First, a prayer:
God, creator of heaven and earth, it is time for you to come, for our time is running out and our world is passing away.
You gave us life in peace, one with another, and we have ruined it in mutual conflict.
You made your creation in harmony and equilibrium. We want progress, and are destroying ourselves.
Come Creator of all things, renew the face of the earth.
Come, Lord Jesus, our brother on the way. You came to seek that which was lost.
You have come to us and have found us. Take us with you on your way.
We hope for your kingdom as we hope for peace.
Come, Lord Jesus, come soon.
Come, Spirit of Life, flood us with your light, interpenetrate us with your love.
Awaken our powers through your energies and in your presence let us be wholly there.
Come, Holy Spirit.
God, Father, Son and Holy Spirit, triune God, unite with yourself your torn and divided world, and let us all be one in you, one with your whole creation, which praises and glorifies you and in you is happy.
~Jürgen Moltmann, The Source of Life, 145
There’s probably no topic that has a bigger gulf of study between academic discussions and church discussions than eschatology–often thought of as the study of the “end times.” I have a lot of critiques about academic theology and I have a huge passion to see theology connect better with the church and popular discussions.
Well, eschatology–the ‘end times’–is a topic in which I think the Church has really lost a sense of transformative focus and turned eschatology into something that I struggle seeing the fruit of the Spirit within. If this is the work of the Spirit in bringing God’s Kingdom among us, then eschatology, maybe even most of all, should be full of love, joy, peace, patience, and the rest.
Being awakened to a, ahem, fuller eschatology really has rejuvenated much of my own faith and hope not only for the future but also the present.
Last Sunday, we got home late from a whirlwind trip to Santa Barbara (about a 3 hour drive). My daughter is in 4th grade and here in California 4th graders study state history and do a project on the California missions.
This is a pretty difficult history in part because of how Christianity was used to virtually enslave the native coastal populations of Chumash, Tongva, and others.
Yet, the continuing work of the Franciscans in Santa Barbara (the only mission with a continuing community of Franciscans since its founding) has a lot of light and hope and help in it I could see going on these days–I really like the preaching of the pastor there. But, it wasn’t constant progress from then to now. That work also had some really dark times even as recently as the last few decades.
What do we do with the Franciscans of the 1th century or the Franciscans involved in horrid scandals in the 20th century (which impacted, I learned later, one of my good friends in 4th and 5th grade)? Does that ruin any chance of hope? Do we abandon ourselves to rage or despair? Or do we, on the other hand, ignore the tragedy and evils of humanity?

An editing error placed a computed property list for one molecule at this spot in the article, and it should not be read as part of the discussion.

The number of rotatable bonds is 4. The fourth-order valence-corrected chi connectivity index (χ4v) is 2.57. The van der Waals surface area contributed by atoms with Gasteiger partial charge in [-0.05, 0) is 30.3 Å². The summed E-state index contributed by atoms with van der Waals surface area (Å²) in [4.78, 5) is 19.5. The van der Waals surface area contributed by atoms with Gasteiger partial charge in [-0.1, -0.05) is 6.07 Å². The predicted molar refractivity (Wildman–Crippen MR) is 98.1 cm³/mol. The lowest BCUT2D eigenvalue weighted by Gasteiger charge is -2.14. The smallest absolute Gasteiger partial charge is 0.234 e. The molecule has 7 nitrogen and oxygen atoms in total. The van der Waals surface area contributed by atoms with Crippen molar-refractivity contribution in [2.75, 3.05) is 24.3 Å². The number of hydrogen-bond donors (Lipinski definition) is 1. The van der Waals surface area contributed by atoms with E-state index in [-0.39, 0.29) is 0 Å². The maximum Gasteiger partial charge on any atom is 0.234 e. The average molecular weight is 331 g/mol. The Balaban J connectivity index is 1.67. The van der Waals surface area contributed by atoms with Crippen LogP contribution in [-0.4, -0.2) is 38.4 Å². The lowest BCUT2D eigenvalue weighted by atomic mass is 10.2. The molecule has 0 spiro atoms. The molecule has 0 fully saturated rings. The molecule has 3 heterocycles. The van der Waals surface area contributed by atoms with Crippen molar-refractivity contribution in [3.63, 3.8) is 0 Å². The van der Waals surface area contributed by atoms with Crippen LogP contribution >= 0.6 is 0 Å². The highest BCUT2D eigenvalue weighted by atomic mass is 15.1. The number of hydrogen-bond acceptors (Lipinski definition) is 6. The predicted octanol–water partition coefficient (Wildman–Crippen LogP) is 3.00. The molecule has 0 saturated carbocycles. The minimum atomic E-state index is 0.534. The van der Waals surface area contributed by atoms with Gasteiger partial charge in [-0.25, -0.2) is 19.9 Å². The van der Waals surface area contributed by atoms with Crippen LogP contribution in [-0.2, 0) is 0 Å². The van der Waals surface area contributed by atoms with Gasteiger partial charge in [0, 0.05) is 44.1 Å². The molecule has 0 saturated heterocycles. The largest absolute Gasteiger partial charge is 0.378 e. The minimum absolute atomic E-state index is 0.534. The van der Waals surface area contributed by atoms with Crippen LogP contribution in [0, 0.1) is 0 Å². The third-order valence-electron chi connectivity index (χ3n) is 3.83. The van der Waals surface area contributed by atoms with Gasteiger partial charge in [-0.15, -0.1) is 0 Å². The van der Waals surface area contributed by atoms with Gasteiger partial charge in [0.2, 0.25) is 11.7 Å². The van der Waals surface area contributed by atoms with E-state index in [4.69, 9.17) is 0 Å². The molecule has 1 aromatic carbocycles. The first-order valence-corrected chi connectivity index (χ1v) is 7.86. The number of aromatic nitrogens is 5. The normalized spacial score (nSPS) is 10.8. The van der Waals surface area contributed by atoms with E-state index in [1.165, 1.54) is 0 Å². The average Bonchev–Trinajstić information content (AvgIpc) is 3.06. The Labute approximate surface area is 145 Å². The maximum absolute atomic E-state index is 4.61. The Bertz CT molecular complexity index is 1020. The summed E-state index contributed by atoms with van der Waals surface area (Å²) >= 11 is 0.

I don’t think so.
Eschatology involves not a dismissiveness about the past, nor a triumphalism, but a hope that we are never wholly lost in our brokenness, that at every point we are invited to seek a better way even in this present life and be people who encourage, renew, edify each other.
The vision God gives us of our future should bring us peace because we know we don’t have to be people who hate, who undermine others in competition or attempts at asserting our will. We don’t have to be caught in the frenzy and never ending expectations of the world.
We can become people who listen. Who learn, Who dance in the rhythms of the Spirit’s work, remembering the brokenness of the past in seeking a redeeming story of life together, reconciled and finally truly free.
Where are you needing freedom this week? What do you need freedom from? Who can you give freedom to in your efforts?
Let us together seek a living eschatology that in bringing us hope for what is to come makes us be bringers of life and freedom to our neighborhoods and to our families.
This isn’t our work, this is the work of the Spirit that we sing and dance with as we learn the words, the steps, and love those around us.
It’s also really true that our trip this last weekend was a wonderful getaway after a very long season of sickness, frustrations, and other things.
I lived in Santa Barbara for a while growing up and my family then had some really difficult experiences, that eventually caused us to leave, severe financial and health issues. But in being back with my own family, I was able to find places of peace I remembered and places of beauty to share.
It was busy, but it was also restful. I pray you are able to find places and moments of rest, of beauty, of deep grace that helps you think of the challenging moments with a sense of God’s care and provision.
The story God is writing continues, and let us seek God’s telling in our lives and in those around us.